The alliance of professionals for a sustainable living environment

Respect of environment


The environment is a common heritage, and its components (natural resources and environments, animal and plant species, biodiversity, ecosystems, etc.) must be protected.

The preservation of the environment has become a global issue, synonymous with responsibility towards future generations.

In France, the 2005 constitutional reform established that the law would determine the “fundamental principles” of the preservation of the environment” (art. 34) and incorporated the Environmental Charter into the Constitution. This proclaims in particular that “everyone has the right to live in a balanced environment that respects health and that “public policies must promote sustainable development”.

At the same time, the so-called “Grenelle de l’environnement” laws have the climate as their central objective and aim to divide greenhouse gas emissions by four by 2050. The sectors most concerned by this issue are construction and transport, which alone accounts for 40% of total emissions.

The environmental performance of structures is at the heart of this commitment and applies to any construction or urban planning project, from the programming phase to construction or renovation, operation and deconstruction. In other words, environmental performance is assessed over the entire life cycle of the work.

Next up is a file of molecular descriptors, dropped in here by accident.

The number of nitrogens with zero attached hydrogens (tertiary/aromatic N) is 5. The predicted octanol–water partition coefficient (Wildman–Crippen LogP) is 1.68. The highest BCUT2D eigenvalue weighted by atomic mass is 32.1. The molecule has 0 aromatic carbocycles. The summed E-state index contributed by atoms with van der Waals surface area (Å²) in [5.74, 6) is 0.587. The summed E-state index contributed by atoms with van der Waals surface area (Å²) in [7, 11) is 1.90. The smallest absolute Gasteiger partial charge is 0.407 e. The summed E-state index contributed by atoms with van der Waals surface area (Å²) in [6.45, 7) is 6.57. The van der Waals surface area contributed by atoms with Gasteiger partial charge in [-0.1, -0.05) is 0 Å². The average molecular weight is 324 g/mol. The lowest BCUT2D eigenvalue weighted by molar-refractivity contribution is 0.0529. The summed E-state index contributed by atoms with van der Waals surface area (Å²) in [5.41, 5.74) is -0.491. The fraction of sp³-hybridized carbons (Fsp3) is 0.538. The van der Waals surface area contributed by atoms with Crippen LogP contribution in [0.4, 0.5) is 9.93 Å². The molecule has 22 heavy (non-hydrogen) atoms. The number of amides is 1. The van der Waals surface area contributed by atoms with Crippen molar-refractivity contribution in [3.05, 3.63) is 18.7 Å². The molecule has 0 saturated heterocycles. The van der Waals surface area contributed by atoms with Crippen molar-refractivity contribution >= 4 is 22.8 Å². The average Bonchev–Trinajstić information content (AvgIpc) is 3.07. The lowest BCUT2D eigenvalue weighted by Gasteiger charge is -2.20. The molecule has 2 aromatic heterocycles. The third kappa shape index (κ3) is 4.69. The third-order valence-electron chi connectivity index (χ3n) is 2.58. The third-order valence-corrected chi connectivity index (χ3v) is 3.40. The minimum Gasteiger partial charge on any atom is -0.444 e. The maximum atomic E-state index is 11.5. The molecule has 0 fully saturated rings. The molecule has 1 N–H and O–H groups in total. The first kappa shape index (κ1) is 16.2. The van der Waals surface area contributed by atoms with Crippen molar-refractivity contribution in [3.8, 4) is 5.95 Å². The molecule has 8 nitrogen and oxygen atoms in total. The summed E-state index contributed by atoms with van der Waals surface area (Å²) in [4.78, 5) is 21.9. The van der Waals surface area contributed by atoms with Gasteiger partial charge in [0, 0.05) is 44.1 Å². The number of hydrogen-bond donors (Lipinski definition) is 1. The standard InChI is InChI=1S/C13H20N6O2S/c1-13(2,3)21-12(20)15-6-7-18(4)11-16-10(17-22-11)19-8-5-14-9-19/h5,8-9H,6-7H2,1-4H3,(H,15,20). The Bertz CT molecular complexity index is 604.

Objectives of the Respect for the environment commitment

For each operation, three major objectives underlie any eco-designed and eco-managed project for the construction or rehabilitation of buildings and urban planning operations:

  • Reasoned use of energy and natural resources: taking resources in a reasoned way, using renewable resources, promoting reuse, re-use, recycling, choosing solutions offering an appropriate lifespan, optimizing networks… so many parameters to be considered integrate into an eco-design approach to achieve this objective;